Your "unusual" wiring doesn't make the breadboard layout clear. I would recommend that you place the DC +ve and DC ground rails along the upper and lower bus rails of the breadboard, and turn it 90 degrees so these are running horizontally.

After you've read the DC voltage, measure the zener voltage, the voltage across Red, and the voltage between emitter and collector. Do these voltages, when summed equal the supply voltage?

#### OrangeArav

Jul 14, 2015
38
Hi *steve*,

I re-made my circuit per your suggestion (images attached). I have the following measurements:

VSOURCE = 12VAC
VCE = 0.069VDC
VRE2 (22 OHM) = 0.91 VDC
VLED2 (RED LED) = 1.58 VDC
VZD1 (ZENER) = 12.93 VDC

Results show that the sum of voltage equal: ZD1 + VCE + RE2 = 12.93 + 0.069 + 0.91 = 13.909 VDC ~ 14VDC. Please let me know what is wrong with the circuit. Thank you for your help.

#### Attachments

• SOURCE.JPG
350.8 KB · Views: 4
• VOLTAGE-BETWEEN-COLLECTOR-AND-EMITTER.jpg
305.4 KB · Views: 2
• VOLTAGE-ON-22-OHM.jpg
332.4 KB · Views: 3
• VOLTAGE-ON-RED-LED.jpg
307 KB · Views: 2
• VOLTAGE-ON-ZENER.jpg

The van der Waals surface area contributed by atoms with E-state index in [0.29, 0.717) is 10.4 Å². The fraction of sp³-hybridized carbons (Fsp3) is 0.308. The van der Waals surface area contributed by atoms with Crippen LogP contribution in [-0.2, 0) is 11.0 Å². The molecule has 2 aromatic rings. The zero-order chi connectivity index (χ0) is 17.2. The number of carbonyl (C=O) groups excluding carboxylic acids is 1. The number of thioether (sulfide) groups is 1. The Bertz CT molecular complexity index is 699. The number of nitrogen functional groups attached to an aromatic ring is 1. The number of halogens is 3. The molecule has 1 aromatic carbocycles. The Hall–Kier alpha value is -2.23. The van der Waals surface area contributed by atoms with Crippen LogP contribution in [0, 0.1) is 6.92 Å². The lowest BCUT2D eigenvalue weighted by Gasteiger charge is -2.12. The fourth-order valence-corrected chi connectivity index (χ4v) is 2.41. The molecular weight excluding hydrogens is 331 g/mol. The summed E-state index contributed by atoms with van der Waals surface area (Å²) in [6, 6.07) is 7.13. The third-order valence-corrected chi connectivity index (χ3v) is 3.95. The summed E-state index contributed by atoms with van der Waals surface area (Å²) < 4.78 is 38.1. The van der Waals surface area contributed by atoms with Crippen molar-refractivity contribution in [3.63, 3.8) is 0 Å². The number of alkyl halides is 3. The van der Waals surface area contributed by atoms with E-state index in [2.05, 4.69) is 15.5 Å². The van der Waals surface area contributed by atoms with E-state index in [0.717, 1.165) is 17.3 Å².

313.9 KB · Views: 2
• GEN-LAYOUT01.JPG
322.8 KB · Views: 2
• GEN-LAYOUT02.JPG
245.1 KB · Views: 3
Last edited:

#### (*steve*)

##### ¡sǝpodᴉʇuɐ ǝɥʇ ɹɐǝɥd
Moderator
Jan 21, 2010
25,510
I don't see that you have measured the DC voltage to the circuit.

i.e. measure between the anode of LED2 and ground. This should be the same as the voltage across C1.

And did you actually measure this or infer it?

VSOURCE = 12VAC

#### OrangeArav

Jul 14, 2015
38
I don't see that you have measured the DC voltage to the circuit.

And did you actually measure this or infer it?

(*steve*),

I measured voltages between anode of LED2 to ground and between C1 to ground. For both voltages results are 13.92 Vdc (attached). The two voltages are equal because anode of LED2 is directly tied to positive plate of C1; in reference to ground LED2 & C1 voltages are the same. Now, 12VAC which I have measured (in post #12) gets rectified via power diode '1N4002, CR1' and provides a DC voltage of 13.92. The way it looks to me the total DC voltage is around 13.92 Vdc, which also explains the sum of ZD1 + VCE + RE2 = 12.93 + 0.069 + 0.91 = 13.909 VDC. Please correct me if I am wrong.